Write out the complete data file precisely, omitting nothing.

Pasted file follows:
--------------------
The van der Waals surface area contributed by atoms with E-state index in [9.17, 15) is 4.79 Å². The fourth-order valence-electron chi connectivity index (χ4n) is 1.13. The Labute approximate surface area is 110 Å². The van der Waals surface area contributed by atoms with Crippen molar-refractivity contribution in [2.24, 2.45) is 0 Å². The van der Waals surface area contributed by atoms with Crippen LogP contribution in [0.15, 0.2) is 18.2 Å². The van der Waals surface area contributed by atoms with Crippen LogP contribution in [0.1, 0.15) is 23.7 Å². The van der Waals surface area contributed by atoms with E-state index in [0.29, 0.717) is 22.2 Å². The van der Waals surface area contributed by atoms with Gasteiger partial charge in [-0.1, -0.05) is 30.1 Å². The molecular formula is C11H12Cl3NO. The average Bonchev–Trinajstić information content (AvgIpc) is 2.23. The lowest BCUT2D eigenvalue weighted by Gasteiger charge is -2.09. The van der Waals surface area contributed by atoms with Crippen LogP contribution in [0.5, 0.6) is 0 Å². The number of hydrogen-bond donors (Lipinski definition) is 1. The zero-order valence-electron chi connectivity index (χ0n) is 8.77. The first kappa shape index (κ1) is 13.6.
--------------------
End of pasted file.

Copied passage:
The van der Waals surface area contributed by atoms with E-state index in [9.17, 15) is 4.79 Å². The fourth-order valence-electron chi connectivity index (χ4n) is 1.13. The Labute approximate surface area is 110 Å². The van der Waals surface area contributed by atoms with Crippen molar-refractivity contribution in [2.24, 2.45) is 0 Å². The van der Waals surface area contributed by atoms with Crippen LogP contribution in [0.15, 0.2) is 18.2 Å². The van der Waals surface area contributed by atoms with Crippen LogP contribution in [0.1, 0.15) is 23.7 Å². The van der Waals surface area contributed by atoms with E-state index in [0.29, 0.717) is 22.2 Å². The van der Waals surface area contributed by atoms with Gasteiger partial charge in [-0.1, -0.05) is 30.1 Å². The molecular formula is C11H12Cl3NO. The average Bonchev–Trinajstić information content (AvgIpc) is 2.23. The lowest BCUT2D eigenvalue weighted by Gasteiger charge is -2.09. The van der Waals surface area contributed by atoms with Crippen LogP contribution in [0.5, 0.6) is 0 Å². The number of hydrogen-bond donors (Lipinski definition) is 1. The zero-order valence-electron chi connectivity index (χ0n) is 8.77. The first kappa shape index (κ1) is 13.6.